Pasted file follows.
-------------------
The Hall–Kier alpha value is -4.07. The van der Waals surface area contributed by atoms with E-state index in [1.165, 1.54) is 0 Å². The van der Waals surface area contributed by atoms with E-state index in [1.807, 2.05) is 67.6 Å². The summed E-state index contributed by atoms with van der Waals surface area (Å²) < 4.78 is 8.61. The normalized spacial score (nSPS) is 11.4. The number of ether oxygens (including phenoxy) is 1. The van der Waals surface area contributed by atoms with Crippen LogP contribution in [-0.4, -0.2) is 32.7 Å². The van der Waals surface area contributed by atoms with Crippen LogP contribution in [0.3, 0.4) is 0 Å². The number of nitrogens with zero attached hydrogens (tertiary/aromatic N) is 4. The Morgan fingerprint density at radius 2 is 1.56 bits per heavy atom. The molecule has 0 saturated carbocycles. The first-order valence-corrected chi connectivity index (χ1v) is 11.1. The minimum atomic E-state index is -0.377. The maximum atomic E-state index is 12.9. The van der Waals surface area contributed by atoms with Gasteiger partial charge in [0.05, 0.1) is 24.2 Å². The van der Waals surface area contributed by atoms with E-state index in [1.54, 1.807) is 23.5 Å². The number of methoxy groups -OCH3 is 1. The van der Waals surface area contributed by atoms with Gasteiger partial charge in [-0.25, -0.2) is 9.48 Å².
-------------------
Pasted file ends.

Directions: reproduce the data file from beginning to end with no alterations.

The Hall–Kier alpha value is -4.07. The van der Waals surface area contributed by atoms with E-state index in [1.165, 1.54) is 0 Å². The van der Waals surface area contributed by atoms with E-state index in [1.807, 2.05) is 67.6 Å². The summed E-state index contributed by atoms with van der Waals surface area (Å²) < 4.78 is 8.61. The normalized spacial score (nSPS) is 11.4. The number of ether oxygens (including phenoxy) is 1. The van der Waals surface area contributed by atoms with Crippen LogP contribution in [-0.4, -0.2) is 32.7 Å². The van der Waals surface area contributed by atoms with Crippen LogP contribution in [0.3, 0.4) is 0 Å². The number of nitrogens with zero attached hydrogens (tertiary/aromatic N) is 4. The Morgan fingerprint density at radius 2 is 1.56 bits per heavy atom. The molecule has 0 saturated carbocycles. The first-order valence-corrected chi connectivity index (χ1v) is 11.1. The minimum atomic E-state index is -0.377. The maximum atomic E-state index is 12.9. The van der Waals surface area contributed by atoms with Gasteiger partial charge in [0.05, 0.1) is 24.2 Å². The van der Waals surface area contributed by atoms with E-state index in [1.54, 1.807) is 23.5 Å². The number of methoxy groups -OCH3 is 1. The van der Waals surface area contributed by atoms with Gasteiger partial charge in [-0.25, -0.2) is 9.48 Å².